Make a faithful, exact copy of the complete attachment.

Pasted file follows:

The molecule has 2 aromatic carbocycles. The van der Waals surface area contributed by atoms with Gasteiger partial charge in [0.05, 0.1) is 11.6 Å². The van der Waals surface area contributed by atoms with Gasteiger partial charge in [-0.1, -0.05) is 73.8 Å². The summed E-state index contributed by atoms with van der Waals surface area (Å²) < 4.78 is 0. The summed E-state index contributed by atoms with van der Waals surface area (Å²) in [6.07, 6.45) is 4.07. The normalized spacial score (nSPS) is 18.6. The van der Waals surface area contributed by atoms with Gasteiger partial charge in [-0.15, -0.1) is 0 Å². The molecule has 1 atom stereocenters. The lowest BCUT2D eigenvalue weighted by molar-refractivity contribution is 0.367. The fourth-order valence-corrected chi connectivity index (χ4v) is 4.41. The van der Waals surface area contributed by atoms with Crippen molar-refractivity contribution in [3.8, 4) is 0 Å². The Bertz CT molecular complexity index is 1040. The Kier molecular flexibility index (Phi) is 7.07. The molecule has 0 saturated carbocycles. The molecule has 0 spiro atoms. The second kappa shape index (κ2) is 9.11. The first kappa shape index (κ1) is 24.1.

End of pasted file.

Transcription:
The molecule has 2 aromatic carbocycles. The van der Waals surface area contributed by atoms with Gasteiger partial charge in [0.05, 0.1) is 11.6 Å². The van der Waals surface area contributed by atoms with Gasteiger partial charge in [-0.1, -0.05) is 73.8 Å². The summed E-state index contributed by atoms with van der Waals surface area (Å²) < 4.78 is 0. The summed E-state index contributed by atoms with van der Waals surface area (Å²) in [6.07, 6.45) is 4.07. The normalized spacial score (nSPS) is 18.6. The van der Waals surface area contributed by atoms with Gasteiger partial charge in [-0.15, -0.1) is 0 Å². The molecule has 1 atom stereocenters. The lowest BCUT2D eigenvalue weighted by molar-refractivity contribution is 0.367. The fourth-order valence-corrected chi connectivity index (χ4v) is 4.41. The van der Waals surface area contributed by atoms with Crippen molar-refractivity contribution in [3.8, 4) is 0 Å². The Bertz CT molecular complexity index is 1040. The Kier molecular flexibility index (Phi) is 7.07. The molecule has 0 saturated carbocycles. The molecule has 0 spiro atoms. The second kappa shape index (κ2) is 9.11. The first kappa shape index (κ1) is 24.1.